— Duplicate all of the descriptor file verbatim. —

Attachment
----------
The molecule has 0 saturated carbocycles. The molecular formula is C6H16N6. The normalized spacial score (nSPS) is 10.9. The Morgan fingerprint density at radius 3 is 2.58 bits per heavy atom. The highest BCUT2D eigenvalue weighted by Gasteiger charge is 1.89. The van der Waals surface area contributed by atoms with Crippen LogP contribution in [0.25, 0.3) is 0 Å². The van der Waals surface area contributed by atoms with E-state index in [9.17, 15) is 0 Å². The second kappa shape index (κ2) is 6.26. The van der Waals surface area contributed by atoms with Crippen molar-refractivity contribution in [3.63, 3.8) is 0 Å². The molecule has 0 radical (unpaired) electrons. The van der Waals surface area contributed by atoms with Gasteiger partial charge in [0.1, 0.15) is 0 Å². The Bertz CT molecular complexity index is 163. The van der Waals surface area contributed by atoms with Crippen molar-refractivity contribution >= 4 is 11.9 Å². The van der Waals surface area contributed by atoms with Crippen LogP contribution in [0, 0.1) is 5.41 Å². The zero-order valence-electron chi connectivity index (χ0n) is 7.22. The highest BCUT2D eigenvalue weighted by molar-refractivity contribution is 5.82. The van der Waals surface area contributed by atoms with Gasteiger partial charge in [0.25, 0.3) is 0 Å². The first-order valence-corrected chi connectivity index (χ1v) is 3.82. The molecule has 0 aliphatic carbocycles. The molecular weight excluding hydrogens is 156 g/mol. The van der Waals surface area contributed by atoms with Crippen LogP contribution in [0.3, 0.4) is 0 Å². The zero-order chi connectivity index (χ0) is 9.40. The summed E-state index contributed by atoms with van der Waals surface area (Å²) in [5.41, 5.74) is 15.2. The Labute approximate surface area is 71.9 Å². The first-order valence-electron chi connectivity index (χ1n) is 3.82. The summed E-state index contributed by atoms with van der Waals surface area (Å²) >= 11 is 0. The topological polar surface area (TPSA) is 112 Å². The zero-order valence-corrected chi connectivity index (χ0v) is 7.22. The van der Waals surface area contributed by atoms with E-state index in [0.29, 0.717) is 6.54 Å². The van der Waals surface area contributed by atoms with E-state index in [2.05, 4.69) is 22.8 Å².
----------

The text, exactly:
The molecule has 0 saturated carbocycles. The molecular formula is C6H16N6. The normalized spacial score (nSPS) is 10.9. The Morgan fingerprint density at radius 3 is 2.58 bits per heavy atom. The highest BCUT2D eigenvalue weighted by Gasteiger charge is 1.89. The van der Waals surface area contributed by atoms with Crippen LogP contribution in [0.25, 0.3) is 0 Å². The van der Waals surface area contributed by atoms with E-state index in [9.17, 15) is 0 Å². The second kappa shape index (κ2) is 6.26. The van der Waals surface area contributed by atoms with Crippen molar-refractivity contribution in [3.63, 3.8) is 0 Å². The molecule has 0 radical (unpaired) electrons. The van der Waals surface area contributed by atoms with Gasteiger partial charge in [0.1, 0.15) is 0 Å². The Bertz CT molecular complexity index is 163. The van der Waals surface area contributed by atoms with Crippen molar-refractivity contribution >= 4 is 11.9 Å². The van der Waals surface area contributed by atoms with Crippen LogP contribution in [0, 0.1) is 5.41 Å². The zero-order valence-electron chi connectivity index (χ0n) is 7.22. The highest BCUT2D eigenvalue weighted by molar-refractivity contribution is 5.82. The van der Waals surface area contributed by atoms with Gasteiger partial charge in [0.25, 0.3) is 0 Å². The first-order valence-corrected chi connectivity index (χ1v) is 3.82. The molecule has 0 aliphatic carbocycles. The molecular weight excluding hydrogens is 156 g/mol. The van der Waals surface area contributed by atoms with Crippen LogP contribution in [0.3, 0.4) is 0 Å². The zero-order chi connectivity index (χ0) is 9.40. The summed E-state index contributed by atoms with van der Waals surface area (Å²) in [5.41, 5.74) is 15.2. The Labute approximate surface area is 71.9 Å². The first-order valence-electron chi connectivity index (χ1n) is 3.82. The summed E-state index contributed by atoms with van der Waals surface area (Å²) >= 11 is 0. The topological polar surface area (TPSA) is 112 Å². The zero-order valence-corrected chi connectivity index (χ0v) is 7.22. The van der Waals surface area contributed by atoms with E-state index in [0.29, 0.717) is 6.54 Å². The van der Waals surface area contributed by atoms with E-state index in [2.05, 4.69) is 22.8 Å².